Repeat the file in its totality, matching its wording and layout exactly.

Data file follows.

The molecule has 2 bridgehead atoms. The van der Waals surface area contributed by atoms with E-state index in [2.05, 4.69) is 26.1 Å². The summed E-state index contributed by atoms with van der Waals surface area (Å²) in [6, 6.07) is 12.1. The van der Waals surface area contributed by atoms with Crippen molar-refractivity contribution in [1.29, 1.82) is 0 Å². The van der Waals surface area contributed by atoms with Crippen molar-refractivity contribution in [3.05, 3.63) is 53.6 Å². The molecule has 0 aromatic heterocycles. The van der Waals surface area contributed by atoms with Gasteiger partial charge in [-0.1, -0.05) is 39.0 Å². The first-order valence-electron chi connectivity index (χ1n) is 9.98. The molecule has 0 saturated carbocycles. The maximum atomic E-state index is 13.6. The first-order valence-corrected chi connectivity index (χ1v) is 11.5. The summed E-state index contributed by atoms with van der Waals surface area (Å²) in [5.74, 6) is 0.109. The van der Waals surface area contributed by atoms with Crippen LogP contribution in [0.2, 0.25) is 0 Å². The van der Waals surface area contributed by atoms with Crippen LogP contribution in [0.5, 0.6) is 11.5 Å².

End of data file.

The molecule has 2 bridgehead atoms. The van der Waals surface area contributed by atoms with E-state index in [2.05, 4.69) is 26.1 Å². The summed E-state index contributed by atoms with van der Waals surface area (Å²) in [6, 6.07) is 12.1. The van der Waals surface area contributed by atoms with Crippen molar-refractivity contribution in [1.29, 1.82) is 0 Å². The van der Waals surface area contributed by atoms with Crippen molar-refractivity contribution in [3.05, 3.63) is 53.6 Å². The molecule has 0 aromatic heterocycles. The van der Waals surface area contributed by atoms with Gasteiger partial charge in [-0.1, -0.05) is 39.0 Å². The first-order valence-electron chi connectivity index (χ1n) is 9.98. The molecule has 0 saturated carbocycles. The maximum atomic E-state index is 13.6. The first-order valence-corrected chi connectivity index (χ1v) is 11.5. The summed E-state index contributed by atoms with van der Waals surface area (Å²) in [5.74, 6) is 0.109. The van der Waals surface area contributed by atoms with Crippen LogP contribution in [0.2, 0.25) is 0 Å². The van der Waals surface area contributed by atoms with Crippen LogP contribution in [0.5, 0.6) is 11.5 Å².